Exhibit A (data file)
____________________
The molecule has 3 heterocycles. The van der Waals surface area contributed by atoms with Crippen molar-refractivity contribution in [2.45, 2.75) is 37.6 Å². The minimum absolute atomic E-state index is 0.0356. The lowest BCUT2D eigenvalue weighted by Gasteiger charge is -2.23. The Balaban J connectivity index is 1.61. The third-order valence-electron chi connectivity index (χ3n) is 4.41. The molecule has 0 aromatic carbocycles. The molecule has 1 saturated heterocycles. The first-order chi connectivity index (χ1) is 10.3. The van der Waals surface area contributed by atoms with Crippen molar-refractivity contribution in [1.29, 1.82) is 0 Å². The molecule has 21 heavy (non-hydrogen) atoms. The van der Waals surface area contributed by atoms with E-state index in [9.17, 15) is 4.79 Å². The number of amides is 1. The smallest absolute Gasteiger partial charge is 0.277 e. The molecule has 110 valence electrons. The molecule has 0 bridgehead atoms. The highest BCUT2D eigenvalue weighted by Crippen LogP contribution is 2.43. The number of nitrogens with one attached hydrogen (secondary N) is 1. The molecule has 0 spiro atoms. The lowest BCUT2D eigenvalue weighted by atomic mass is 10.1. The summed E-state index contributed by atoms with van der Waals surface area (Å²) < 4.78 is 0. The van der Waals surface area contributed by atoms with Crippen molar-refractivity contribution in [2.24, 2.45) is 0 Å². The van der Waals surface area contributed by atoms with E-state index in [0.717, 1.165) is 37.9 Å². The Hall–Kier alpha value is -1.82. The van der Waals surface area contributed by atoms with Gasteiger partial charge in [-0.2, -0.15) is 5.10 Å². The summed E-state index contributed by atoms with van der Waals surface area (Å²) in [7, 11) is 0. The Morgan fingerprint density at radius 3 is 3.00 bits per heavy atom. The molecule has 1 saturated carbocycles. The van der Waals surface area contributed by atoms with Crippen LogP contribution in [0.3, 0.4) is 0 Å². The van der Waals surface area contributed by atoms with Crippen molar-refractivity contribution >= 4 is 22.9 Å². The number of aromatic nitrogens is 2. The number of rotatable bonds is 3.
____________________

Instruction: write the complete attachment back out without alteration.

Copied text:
The molecule has 3 heterocycles. The van der Waals surface area contributed by atoms with Crippen molar-refractivity contribution in [2.45, 2.75) is 37.6 Å². The minimum absolute atomic E-state index is 0.0356. The lowest BCUT2D eigenvalue weighted by Gasteiger charge is -2.23. The Balaban J connectivity index is 1.61. The third-order valence-electron chi connectivity index (χ3n) is 4.41. The molecule has 0 aromatic carbocycles. The molecule has 1 saturated heterocycles. The first-order chi connectivity index (χ1) is 10.3. The van der Waals surface area contributed by atoms with Crippen molar-refractivity contribution in [1.29, 1.82) is 0 Å². The molecule has 21 heavy (non-hydrogen) atoms. The van der Waals surface area contributed by atoms with E-state index in [9.17, 15) is 4.79 Å². The number of amides is 1. The smallest absolute Gasteiger partial charge is 0.277 e. The molecule has 110 valence electrons. The molecule has 0 bridgehead atoms. The highest BCUT2D eigenvalue weighted by Crippen LogP contribution is 2.43. The number of nitrogens with one attached hydrogen (secondary N) is 1. The molecule has 0 spiro atoms. The lowest BCUT2D eigenvalue weighted by atomic mass is 10.1. The summed E-state index contributed by atoms with van der Waals surface area (Å²) < 4.78 is 0. The van der Waals surface area contributed by atoms with Crippen molar-refractivity contribution in [2.24, 2.45) is 0 Å². The van der Waals surface area contributed by atoms with E-state index in [0.717, 1.165) is 37.9 Å². The Hall–Kier alpha value is -1.82. The van der Waals surface area contributed by atoms with Gasteiger partial charge in [-0.2, -0.15) is 5.10 Å². The summed E-state index contributed by atoms with van der Waals surface area (Å²) in [7, 11) is 0. The Morgan fingerprint density at radius 3 is 3.00 bits per heavy atom. The molecule has 1 saturated carbocycles. The van der Waals surface area contributed by atoms with Crippen LogP contribution in [0.3, 0.4) is 0 Å². The van der Waals surface area contributed by atoms with Crippen molar-refractivity contribution >= 4 is 22.9 Å². The number of aromatic nitrogens is 2. The number of rotatable bonds is 3.